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Dog killed new friend's chicken. THE SHAME.

(29 Posts)
calamityjane1 Wed 12-Mar-14 11:50:17

Totally my fault, just have to get this off my chest somewhere as I am mortified with embarrassment!

We were invited around to a new friend's yesterday for children's tea. My 9.5 month old dog was having a lovely time chasing around the garden with their lurcher – I went to check where he was and he didn't recall, which is unusual. What I hadn't realised was that there were chickens in the garden...

We found him trotting around the side of the house with the lurcher, both covered in feathers, and then found one dead chicken with a bald patch. My new friend cried. It was awful. Her dog is around the chickens all the time and has never previously touched them, and I have seen ours attempt to flush a pheasant (he's a mix of retrieving breeds), so I can only assume he was the ringleader/actual killer. He has never seen chickens before and I hadn't twigged they were loose in the garden or I wouldn't have let him out without very close supervision.

I am so ashamed! Offered to replace chicken etc etc. I have only just met this nice lady, she invites us around, and then this.

The worst of it is I don't think I even asked if it was OK to bring the dog with me! I didn't let him out without her knowing – she went to shut the gate when we arrived to make sure he couldn't get up to the road, but normally I would have made a point of asking whether he was invited too or just left him at home for a couple of hours!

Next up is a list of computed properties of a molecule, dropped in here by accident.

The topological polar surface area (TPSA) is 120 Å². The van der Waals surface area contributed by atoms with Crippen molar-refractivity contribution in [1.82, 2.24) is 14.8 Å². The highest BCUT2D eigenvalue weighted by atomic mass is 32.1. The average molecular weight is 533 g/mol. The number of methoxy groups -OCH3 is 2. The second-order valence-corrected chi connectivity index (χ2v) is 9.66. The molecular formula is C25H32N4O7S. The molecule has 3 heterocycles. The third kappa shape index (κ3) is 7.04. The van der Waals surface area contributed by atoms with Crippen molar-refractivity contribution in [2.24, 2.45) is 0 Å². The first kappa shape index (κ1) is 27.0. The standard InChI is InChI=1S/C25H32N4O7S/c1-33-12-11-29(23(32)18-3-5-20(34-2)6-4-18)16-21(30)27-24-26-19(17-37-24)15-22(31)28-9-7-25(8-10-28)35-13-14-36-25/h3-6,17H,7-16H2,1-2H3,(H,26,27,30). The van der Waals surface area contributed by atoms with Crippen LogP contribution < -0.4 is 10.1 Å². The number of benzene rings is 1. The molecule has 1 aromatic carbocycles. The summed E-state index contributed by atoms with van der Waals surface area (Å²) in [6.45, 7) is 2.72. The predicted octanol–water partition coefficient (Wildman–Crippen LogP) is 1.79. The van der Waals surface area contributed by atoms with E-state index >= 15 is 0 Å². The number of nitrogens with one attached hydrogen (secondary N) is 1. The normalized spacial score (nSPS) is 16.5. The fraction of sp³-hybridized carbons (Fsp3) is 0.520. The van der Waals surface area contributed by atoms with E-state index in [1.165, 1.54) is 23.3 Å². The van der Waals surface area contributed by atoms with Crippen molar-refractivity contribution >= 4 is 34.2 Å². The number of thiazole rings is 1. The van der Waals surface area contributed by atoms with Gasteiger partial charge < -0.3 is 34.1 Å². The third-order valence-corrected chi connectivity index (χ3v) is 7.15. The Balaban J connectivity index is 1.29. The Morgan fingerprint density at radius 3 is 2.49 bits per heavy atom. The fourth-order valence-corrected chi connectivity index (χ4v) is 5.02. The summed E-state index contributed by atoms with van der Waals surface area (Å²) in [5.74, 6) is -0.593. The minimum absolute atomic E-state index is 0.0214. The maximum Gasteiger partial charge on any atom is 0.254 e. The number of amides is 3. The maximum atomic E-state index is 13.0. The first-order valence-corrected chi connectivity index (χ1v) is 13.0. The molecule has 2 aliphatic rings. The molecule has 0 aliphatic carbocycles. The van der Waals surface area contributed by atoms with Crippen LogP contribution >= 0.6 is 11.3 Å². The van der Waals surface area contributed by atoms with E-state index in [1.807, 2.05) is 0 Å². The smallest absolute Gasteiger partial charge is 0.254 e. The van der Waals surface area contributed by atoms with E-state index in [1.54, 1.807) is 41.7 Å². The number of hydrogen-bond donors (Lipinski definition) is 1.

TunipTheUnconquerable Wed 12-Mar-14 11:54:10

Actually I think you should stop beating yourself up - her chickens, her responsibility. She should know not to trust a random visitor's dog and should have shut her birds up or asked you not to leave the dog in the garden.
I have chickens and no way on earth would I let a dog loose in the garden with them, no matter how nice the dog was. Most of the time dogs won't do chickens any harm but they're animals and you can't predict what they'll do.
Not your fault.

flowery Wed 12-Mar-14 11:56:25

I don't think it is totally your fault. It's not like you knowingly let him loose on her chickens and just hoped for the best.

Yes you should have checked it was ok to bring him, but on the other hand she should have said when you arrived if it wasn't ok for him to be there, and she definitely should have said there are chickens in the garden before allowing him access. How completely daft of her to allow a strange dog into her garden with chickens loose.

HSMMaCM Wed 12-Mar-14 12:17:43

Our friends dog actually broke into the hen house (no mean feat) and killed a hen. Natural instinct. Dog didn't visit again and friendship in tact.